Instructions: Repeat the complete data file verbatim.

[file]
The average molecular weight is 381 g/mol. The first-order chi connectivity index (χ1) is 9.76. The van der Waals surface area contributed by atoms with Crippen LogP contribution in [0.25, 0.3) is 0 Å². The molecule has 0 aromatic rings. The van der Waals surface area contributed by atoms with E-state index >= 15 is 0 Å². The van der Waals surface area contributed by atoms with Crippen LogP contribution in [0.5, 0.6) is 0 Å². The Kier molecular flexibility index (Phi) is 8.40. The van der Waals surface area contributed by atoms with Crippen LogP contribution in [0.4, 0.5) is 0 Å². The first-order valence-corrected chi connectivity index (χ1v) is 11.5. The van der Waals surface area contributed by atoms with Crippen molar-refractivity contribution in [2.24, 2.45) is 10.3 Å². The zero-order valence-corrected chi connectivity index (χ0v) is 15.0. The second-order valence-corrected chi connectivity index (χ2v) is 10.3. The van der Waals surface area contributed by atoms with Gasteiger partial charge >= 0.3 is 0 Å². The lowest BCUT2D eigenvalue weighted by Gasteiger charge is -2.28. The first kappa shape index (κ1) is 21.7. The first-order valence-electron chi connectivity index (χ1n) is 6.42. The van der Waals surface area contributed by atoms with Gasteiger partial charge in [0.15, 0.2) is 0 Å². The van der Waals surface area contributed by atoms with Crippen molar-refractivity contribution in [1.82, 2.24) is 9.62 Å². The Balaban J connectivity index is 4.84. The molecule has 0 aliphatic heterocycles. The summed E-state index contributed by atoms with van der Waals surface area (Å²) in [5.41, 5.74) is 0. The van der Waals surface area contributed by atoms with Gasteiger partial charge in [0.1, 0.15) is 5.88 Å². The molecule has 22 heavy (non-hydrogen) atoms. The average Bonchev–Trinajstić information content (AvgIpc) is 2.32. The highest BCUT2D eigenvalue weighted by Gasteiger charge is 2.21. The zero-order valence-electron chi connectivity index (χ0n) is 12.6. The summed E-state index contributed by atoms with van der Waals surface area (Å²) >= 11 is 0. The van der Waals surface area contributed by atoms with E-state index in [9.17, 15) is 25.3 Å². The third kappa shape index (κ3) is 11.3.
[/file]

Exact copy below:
The average molecular weight is 381 g/mol. The first-order chi connectivity index (χ1) is 9.76. The van der Waals surface area contributed by atoms with Crippen LogP contribution in [0.25, 0.3) is 0 Å². The molecule has 0 aromatic rings. The van der Waals surface area contributed by atoms with E-state index >= 15 is 0 Å². The van der Waals surface area contributed by atoms with Crippen LogP contribution in [0.5, 0.6) is 0 Å². The Kier molecular flexibility index (Phi) is 8.40. The van der Waals surface area contributed by atoms with Crippen LogP contribution in [0.4, 0.5) is 0 Å². The first-order valence-corrected chi connectivity index (χ1v) is 11.5. The van der Waals surface area contributed by atoms with Crippen molar-refractivity contribution in [2.24, 2.45) is 10.3 Å². The zero-order valence-corrected chi connectivity index (χ0v) is 15.0. The second-order valence-corrected chi connectivity index (χ2v) is 10.3. The van der Waals surface area contributed by atoms with Gasteiger partial charge >= 0.3 is 0 Å². The lowest BCUT2D eigenvalue weighted by Gasteiger charge is -2.28. The first kappa shape index (κ1) is 21.7. The first-order valence-electron chi connectivity index (χ1n) is 6.42. The van der Waals surface area contributed by atoms with Gasteiger partial charge in [0.15, 0.2) is 0 Å². The van der Waals surface area contributed by atoms with Crippen molar-refractivity contribution in [1.82, 2.24) is 9.62 Å². The Balaban J connectivity index is 4.84. The molecule has 0 aliphatic heterocycles. The summed E-state index contributed by atoms with van der Waals surface area (Å²) in [5.41, 5.74) is 0. The van der Waals surface area contributed by atoms with Gasteiger partial charge in [0.1, 0.15) is 5.88 Å². The molecule has 22 heavy (non-hydrogen) atoms. The average Bonchev–Trinajstić information content (AvgIpc) is 2.32. The highest BCUT2D eigenvalue weighted by Gasteiger charge is 2.21. The zero-order valence-electron chi connectivity index (χ0n) is 12.6. The summed E-state index contributed by atoms with van der Waals surface area (Å²) >= 11 is 0. The van der Waals surface area contributed by atoms with E-state index in [9.17, 15) is 25.3 Å². The third kappa shape index (κ3) is 11.3.